The Young Women’s Program for Cancer Care supports the unique needs of this specific patient population.
Cancer cases in adults under 50, especially women, are rising, according to a recent study published in the Journal of the American Medical Association Network Open. Breast cancer remains the most common cancer diagnosed in women. In the past five years, there has been a nearly 10% increase in women under 50 diagnosed with all cancers at White Plains Hospital compared to the previous five years.
Recognizing that women under 50 are a group with distinct needs, the Hospital is launching the Young Women’s Program for Cancer Care under the leadership of Dr. Yael Zack, a Medical Oncologist and Hematologist at White Plains Hospital.
While the Hospital has been providing a suite of services to young women with cancer for many years, the time was right to create a program. “This group of patients has a set of unique issues they are juggling – from family life to sexual health and fertility concerns to career apprehensions. These young women are often the glue of the family, and that merits recognition with the creation of a program like the Young Women’s Program that offers a holistic approach to their care," says Dr. Zack.
Dr. Zack with Dr. Preya Ananthakrishnan, Director of Breast Surgery at White Plains Hospital, and Ramona Ricknauth and her son, who were featured in the Fall 2022 issue of Health Matters®.
Through the program, White Plains Hospital offers services to assist young women at every stage of their illness and to address their changing needs over the course of treatment. Dr. Zack notes that when she sees a young cancer patient, she often calls in a genetic counselor, clinical navigator, social worker, and fertility specialist if indicated, to support the patient during the initial period of diagnosis. These team members can quickly address patient concerns. Once treatment begins, patients have specialized support for managing side effects, including nurses, dietitians and endocrinologists to find the right modality for maintaining a healthy weight and to help with devices like cold caps, which help prevent hair loss. They also have access to supportive services like acupuncture (to reduce the side effects of chemotherapy), art therapy, and even a wig room.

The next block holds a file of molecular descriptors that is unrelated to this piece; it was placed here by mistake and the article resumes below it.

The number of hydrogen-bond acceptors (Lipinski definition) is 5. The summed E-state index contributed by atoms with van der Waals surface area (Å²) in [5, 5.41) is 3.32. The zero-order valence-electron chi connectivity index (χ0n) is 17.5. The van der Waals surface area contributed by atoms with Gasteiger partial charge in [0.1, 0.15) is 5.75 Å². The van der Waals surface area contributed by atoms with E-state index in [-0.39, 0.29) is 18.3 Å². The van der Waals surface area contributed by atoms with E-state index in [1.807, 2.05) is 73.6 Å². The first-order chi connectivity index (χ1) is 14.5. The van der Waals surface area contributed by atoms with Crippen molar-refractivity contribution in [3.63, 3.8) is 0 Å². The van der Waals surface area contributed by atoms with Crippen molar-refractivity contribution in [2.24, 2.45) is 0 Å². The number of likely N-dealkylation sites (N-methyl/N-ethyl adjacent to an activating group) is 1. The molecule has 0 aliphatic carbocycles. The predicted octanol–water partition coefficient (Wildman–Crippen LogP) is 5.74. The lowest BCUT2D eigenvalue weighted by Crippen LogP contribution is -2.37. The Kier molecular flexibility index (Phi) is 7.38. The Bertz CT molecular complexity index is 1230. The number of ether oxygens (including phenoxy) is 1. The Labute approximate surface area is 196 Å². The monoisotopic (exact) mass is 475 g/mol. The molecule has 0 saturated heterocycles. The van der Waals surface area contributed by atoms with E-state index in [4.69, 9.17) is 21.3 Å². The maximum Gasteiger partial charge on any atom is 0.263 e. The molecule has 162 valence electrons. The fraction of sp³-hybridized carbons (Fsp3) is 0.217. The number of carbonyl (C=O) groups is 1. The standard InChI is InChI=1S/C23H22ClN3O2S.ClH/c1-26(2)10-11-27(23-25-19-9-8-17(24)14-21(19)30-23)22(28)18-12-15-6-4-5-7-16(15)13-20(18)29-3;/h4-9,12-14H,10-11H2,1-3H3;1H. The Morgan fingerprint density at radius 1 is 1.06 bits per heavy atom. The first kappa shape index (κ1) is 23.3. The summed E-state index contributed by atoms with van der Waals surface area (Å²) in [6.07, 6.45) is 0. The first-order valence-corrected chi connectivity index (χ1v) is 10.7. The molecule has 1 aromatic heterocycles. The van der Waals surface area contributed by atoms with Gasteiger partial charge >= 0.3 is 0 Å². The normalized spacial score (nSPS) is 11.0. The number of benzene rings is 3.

“This is what makes our program so unique. The connectivity between healthcare providers here is incredible,” says Dr. Zack. “The members of the multidisciplinary team — the medical oncologist, radiation oncologists, surgeons, and others — are under one roof and are in constant communication to best care for our patients. “Developing a program such as the Young Women’s Program for Cancer Care helps these women feel like they are part of a community, and we will be hosting regular support groups to further strengthen this bond. It will hopefully give these women a sense of control in what can feel like a whirlwind of a process,” Dr. Zack adds.
In addition, Dr. Zack explains that “Time is of the essence with this population.” The close-knit group of providers within the Hospital’s network helps these women receive expedited services. “We aim to see newly diagnosed patients within 48 hours,” she says. (Dr. Zack notes she is starting to see more patients from surrounding communities, such as Rockland and Dutchess counties, who choose the Hospital’s Center for Cancer Care because of its outstanding staff and access to providers.)
Every day, the tumor board at the Hospital meets to discuss these unique cases and uses a multidisciplinary approach to ensure the best patient outcomes; Dr. Zack says patients will be part of the process as they discuss the pros and cons of different treatments. Dr. Zack and the multidisciplinary team at White Plains Hospital’s Center for Cancer Care strive to make this new program “an enveloping environment” for the patient. “These patients will be wrapped in science, support, warmth, and love,” she says.